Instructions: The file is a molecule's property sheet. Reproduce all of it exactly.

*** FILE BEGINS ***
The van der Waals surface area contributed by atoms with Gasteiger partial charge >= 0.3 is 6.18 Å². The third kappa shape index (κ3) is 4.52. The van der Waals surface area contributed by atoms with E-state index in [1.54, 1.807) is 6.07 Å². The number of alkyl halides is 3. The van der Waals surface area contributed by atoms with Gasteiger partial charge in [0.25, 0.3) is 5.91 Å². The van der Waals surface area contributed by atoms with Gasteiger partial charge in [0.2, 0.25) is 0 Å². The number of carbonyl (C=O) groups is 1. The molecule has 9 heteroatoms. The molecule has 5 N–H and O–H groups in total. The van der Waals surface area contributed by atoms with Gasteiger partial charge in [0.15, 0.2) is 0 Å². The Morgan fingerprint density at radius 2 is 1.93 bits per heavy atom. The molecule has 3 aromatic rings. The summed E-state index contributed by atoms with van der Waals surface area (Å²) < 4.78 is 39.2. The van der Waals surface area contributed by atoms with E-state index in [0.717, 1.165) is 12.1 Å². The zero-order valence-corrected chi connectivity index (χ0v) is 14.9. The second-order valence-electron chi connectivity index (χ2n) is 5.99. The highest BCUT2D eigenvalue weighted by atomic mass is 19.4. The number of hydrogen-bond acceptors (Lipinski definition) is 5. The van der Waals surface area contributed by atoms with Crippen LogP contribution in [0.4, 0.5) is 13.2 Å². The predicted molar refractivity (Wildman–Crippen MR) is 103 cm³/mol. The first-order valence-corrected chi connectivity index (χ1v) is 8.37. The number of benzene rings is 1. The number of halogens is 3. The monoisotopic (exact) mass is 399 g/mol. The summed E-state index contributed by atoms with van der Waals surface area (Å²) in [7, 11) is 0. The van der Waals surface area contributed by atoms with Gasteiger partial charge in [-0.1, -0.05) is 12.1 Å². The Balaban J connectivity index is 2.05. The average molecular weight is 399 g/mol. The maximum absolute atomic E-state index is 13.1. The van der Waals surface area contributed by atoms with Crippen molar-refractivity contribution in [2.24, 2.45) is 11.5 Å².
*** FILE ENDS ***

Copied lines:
The van der Waals surface area contributed by atoms with Gasteiger partial charge >= 0.3 is 6.18 Å². The third kappa shape index (κ3) is 4.52. The van der Waals surface area contributed by atoms with E-state index in [1.54, 1.807) is 6.07 Å². The number of alkyl halides is 3. The van der Waals surface area contributed by atoms with Gasteiger partial charge in [0.25, 0.3) is 5.91 Å². The van der Waals surface area contributed by atoms with Gasteiger partial charge in [0.2, 0.25) is 0 Å². The number of carbonyl (C=O) groups is 1. The molecule has 9 heteroatoms. The molecule has 5 N–H and O–H groups in total. The van der Waals surface area contributed by atoms with Gasteiger partial charge in [0.15, 0.2) is 0 Å². The Morgan fingerprint density at radius 2 is 1.93 bits per heavy atom. The molecule has 3 aromatic rings. The summed E-state index contributed by atoms with van der Waals surface area (Å²) < 4.78 is 39.2. The van der Waals surface area contributed by atoms with E-state index in [0.717, 1.165) is 12.1 Å². The zero-order valence-corrected chi connectivity index (χ0v) is 14.9. The second-order valence-electron chi connectivity index (χ2n) is 5.99. The highest BCUT2D eigenvalue weighted by atomic mass is 19.4. The number of hydrogen-bond acceptors (Lipinski definition) is 5. The van der Waals surface area contributed by atoms with Crippen LogP contribution in [0.4, 0.5) is 13.2 Å². The predicted molar refractivity (Wildman–Crippen MR) is 103 cm³/mol. The first-order valence-corrected chi connectivity index (χ1v) is 8.37. The number of benzene rings is 1. The number of halogens is 3. The monoisotopic (exact) mass is 399 g/mol. The summed E-state index contributed by atoms with van der Waals surface area (Å²) in [7, 11) is 0. The van der Waals surface area contributed by atoms with Gasteiger partial charge in [-0.1, -0.05) is 12.1 Å². The Balaban J connectivity index is 2.05. The average molecular weight is 399 g/mol. The maximum absolute atomic E-state index is 13.1. The van der Waals surface area contributed by atoms with Crippen molar-refractivity contribution in [2.24, 2.45) is 11.5 Å².